by editor | 1st August 2011 7:11 am
Özel (R) was born in 1950 and became a staff officer after he completed schooling at the Army Staff College in 1980.
Turkey’s new chief of General Staff, Gen. Necdet Özel, is known for his congenial stance toward the government and its policies, according to reports.
Özel, who was swiftly appointed by the government following the resignation of the top military brass on Friday, had refrained from visiting generals apprehended in the “Balyoz” (Sledgehammer) coup-plot case and gave warm signals to Prime Minister Recep Tayyip Erdo?an during the government’s “democratic initiative” project.
“During my term of service, we waged the struggle against separatist terror within the [framework] of the law. We examined and investigated every claim that appeared in the press with gravity and sensitivity and informed the relevant offices. In other words, we did not cover up anything,” Özel had said at the transitional ceremony in the 2nd Army Command Headquarters in 2010.
“All our state’s echelons must act with the same mindset and determination. No opportunities must be granted [to those who] strive to play off our citizens against each other,” he had said at the ceremony, which was also attended by Gen. I??k Ko?aner, who resigned Friday.
Özel was born in 1950 and became a staff officer after he completed schooling at the Army Staff College in 1980. He was appointed brigadier general in 1995, and major general in 1999. After serving as commander of the Army Staff College, he was promoted to the post of lieutenant general in 2003 and began heading the 7th Corps Command. He then served as the deputy chief of the Army Training and Doctrine Command and was later appointed a general in the Aegean Army Command in 2007, after which he was assigned to the 2nd Army Command.
When asked by members of the press what he would say to Erdo?an during the latter’s visit to the 2nd Army Command in the eastern province of Malatya, Özel said, “We would only be honored by Mr. Prime Minister’s visit,” on his way out of a ceremony commemorating the death of Atatürk on Nov. 10.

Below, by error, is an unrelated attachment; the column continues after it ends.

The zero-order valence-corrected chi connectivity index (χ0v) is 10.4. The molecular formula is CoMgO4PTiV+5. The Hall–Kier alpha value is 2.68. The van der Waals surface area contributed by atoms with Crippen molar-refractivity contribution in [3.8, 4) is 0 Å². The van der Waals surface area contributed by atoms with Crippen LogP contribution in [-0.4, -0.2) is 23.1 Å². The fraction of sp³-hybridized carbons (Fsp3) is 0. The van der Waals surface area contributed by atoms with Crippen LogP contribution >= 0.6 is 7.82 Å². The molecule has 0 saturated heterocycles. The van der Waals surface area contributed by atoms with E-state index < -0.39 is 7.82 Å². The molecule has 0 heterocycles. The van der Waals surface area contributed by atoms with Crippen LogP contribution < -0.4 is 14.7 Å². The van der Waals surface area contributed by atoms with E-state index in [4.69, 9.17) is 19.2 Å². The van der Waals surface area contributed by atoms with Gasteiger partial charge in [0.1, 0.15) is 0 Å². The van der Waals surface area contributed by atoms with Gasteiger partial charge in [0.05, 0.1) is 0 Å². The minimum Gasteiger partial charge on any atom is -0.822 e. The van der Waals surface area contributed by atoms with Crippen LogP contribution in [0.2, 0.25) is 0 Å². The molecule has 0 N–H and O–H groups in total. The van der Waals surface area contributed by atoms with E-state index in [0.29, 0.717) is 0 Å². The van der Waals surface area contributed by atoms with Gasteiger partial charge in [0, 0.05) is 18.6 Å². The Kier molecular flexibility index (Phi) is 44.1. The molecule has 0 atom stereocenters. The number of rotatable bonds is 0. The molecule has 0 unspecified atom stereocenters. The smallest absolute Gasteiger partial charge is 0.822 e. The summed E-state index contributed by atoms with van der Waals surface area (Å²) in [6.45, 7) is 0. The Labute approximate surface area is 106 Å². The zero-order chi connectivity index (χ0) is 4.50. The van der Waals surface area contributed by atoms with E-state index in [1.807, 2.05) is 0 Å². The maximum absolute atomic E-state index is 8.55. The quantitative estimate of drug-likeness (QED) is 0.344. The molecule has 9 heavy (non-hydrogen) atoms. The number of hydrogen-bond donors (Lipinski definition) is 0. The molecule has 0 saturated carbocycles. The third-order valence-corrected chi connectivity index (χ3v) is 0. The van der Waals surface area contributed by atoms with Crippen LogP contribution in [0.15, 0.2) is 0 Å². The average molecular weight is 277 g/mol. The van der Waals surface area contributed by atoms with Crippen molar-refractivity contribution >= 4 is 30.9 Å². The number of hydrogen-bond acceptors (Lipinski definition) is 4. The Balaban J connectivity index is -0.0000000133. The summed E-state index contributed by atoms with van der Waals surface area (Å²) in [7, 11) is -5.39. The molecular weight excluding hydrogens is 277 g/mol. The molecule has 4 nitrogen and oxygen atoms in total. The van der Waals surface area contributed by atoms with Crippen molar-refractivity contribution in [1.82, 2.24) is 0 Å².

Erdo?an also launched his “democratic initiative” project four days later in Malatya, where he visited Özel at his own office, leading some political circles to believe that the upper echelons of the Turkish Armed Forces felt uneasy about the relationship between the general and the prime minister.
Özel’s name was also invoked during last year’s Supreme Military Council, or YA?, meeting that lasted for eight days. Özel was supposed to be appointed as the Land Forces commander in 2011 and the Chief of General Staff in 2013, in accordance with the customary rules of the Turkish Armed Forces. Former Chief of General Staff ?lker Ba?bu?, however, had recommended Özel for the Land Forces Command during last year’s YA? meeting, a move that would have prevented Özel from becoming the top general in 2013. The move, however, was subsequently blocked by President Abdullah Gül. Özel was then appointed as Gendarmerie commander.
Özel currently possesses the medal of distinguished courage and self-sacrifice and the distinguished service medal of the Turkish Armed Forces. He also possesses the Kyrgyzstan medal of heroism, the Romanian medal of distinguished merit and the Mongolian medal of distinguished service.
Özel was disinterested in politics, according to his friends from the same term.
?amil Tayyar, the ruling Justice and Development Party, or AKP’s, Gaziantep deputy and a former journalist, described him as “a true gentleman; a respectful soldier who knows his boundaries and does not interfere in politics,” in an article he wrote on Aug. 24, 2010.
Özel refrained from paying a visit to the generals who were apprehended as part of the Sledgehammer trials, an alleged coup plot case along with Air Force Commander Gen. Hasan Aksay, when Ko?aner and Land Forces Commander Gen. Erdal Ceylano?lu went to the Hasdal Military Prison to visit the jailed generals.
Özel is married and the father of one child.
Source URL: https://globalrights.info/2011/08/turkeys-new-top-general-is-close-to-the-government/
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